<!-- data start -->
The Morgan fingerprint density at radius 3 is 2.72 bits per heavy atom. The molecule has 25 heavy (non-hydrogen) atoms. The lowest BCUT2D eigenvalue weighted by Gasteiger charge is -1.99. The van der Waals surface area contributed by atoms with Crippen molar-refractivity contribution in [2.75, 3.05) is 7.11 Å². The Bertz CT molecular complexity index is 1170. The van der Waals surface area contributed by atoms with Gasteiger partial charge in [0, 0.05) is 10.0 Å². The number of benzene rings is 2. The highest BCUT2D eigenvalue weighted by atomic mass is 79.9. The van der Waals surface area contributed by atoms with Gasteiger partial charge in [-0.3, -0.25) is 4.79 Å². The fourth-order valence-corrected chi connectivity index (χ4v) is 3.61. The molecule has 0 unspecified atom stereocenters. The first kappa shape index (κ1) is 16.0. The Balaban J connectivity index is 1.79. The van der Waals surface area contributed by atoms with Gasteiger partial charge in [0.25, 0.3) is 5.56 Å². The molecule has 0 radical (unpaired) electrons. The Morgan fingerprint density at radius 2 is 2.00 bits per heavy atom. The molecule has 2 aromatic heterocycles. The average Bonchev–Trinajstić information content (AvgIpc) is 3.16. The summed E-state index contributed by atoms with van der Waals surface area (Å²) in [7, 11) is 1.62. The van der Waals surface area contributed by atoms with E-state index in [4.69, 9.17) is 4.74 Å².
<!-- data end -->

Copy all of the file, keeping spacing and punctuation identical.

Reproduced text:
The Morgan fingerprint density at radius 3 is 2.72 bits per heavy atom. The molecule has 25 heavy (non-hydrogen) atoms. The lowest BCUT2D eigenvalue weighted by Gasteiger charge is -1.99. The van der Waals surface area contributed by atoms with Crippen molar-refractivity contribution in [2.75, 3.05) is 7.11 Å². The Bertz CT molecular complexity index is 1170. The van der Waals surface area contributed by atoms with Gasteiger partial charge in [0, 0.05) is 10.0 Å². The number of benzene rings is 2. The highest BCUT2D eigenvalue weighted by atomic mass is 79.9. The van der Waals surface area contributed by atoms with Gasteiger partial charge in [-0.3, -0.25) is 4.79 Å². The fourth-order valence-corrected chi connectivity index (χ4v) is 3.61. The molecule has 0 unspecified atom stereocenters. The first kappa shape index (κ1) is 16.0. The Balaban J connectivity index is 1.79. The van der Waals surface area contributed by atoms with Gasteiger partial charge in [0.25, 0.3) is 5.56 Å². The molecule has 0 radical (unpaired) electrons. The Morgan fingerprint density at radius 2 is 2.00 bits per heavy atom. The molecule has 2 aromatic heterocycles. The average Bonchev–Trinajstić information content (AvgIpc) is 3.16. The summed E-state index contributed by atoms with van der Waals surface area (Å²) in [7, 11) is 1.62. The van der Waals surface area contributed by atoms with E-state index in [4.69, 9.17) is 4.74 Å².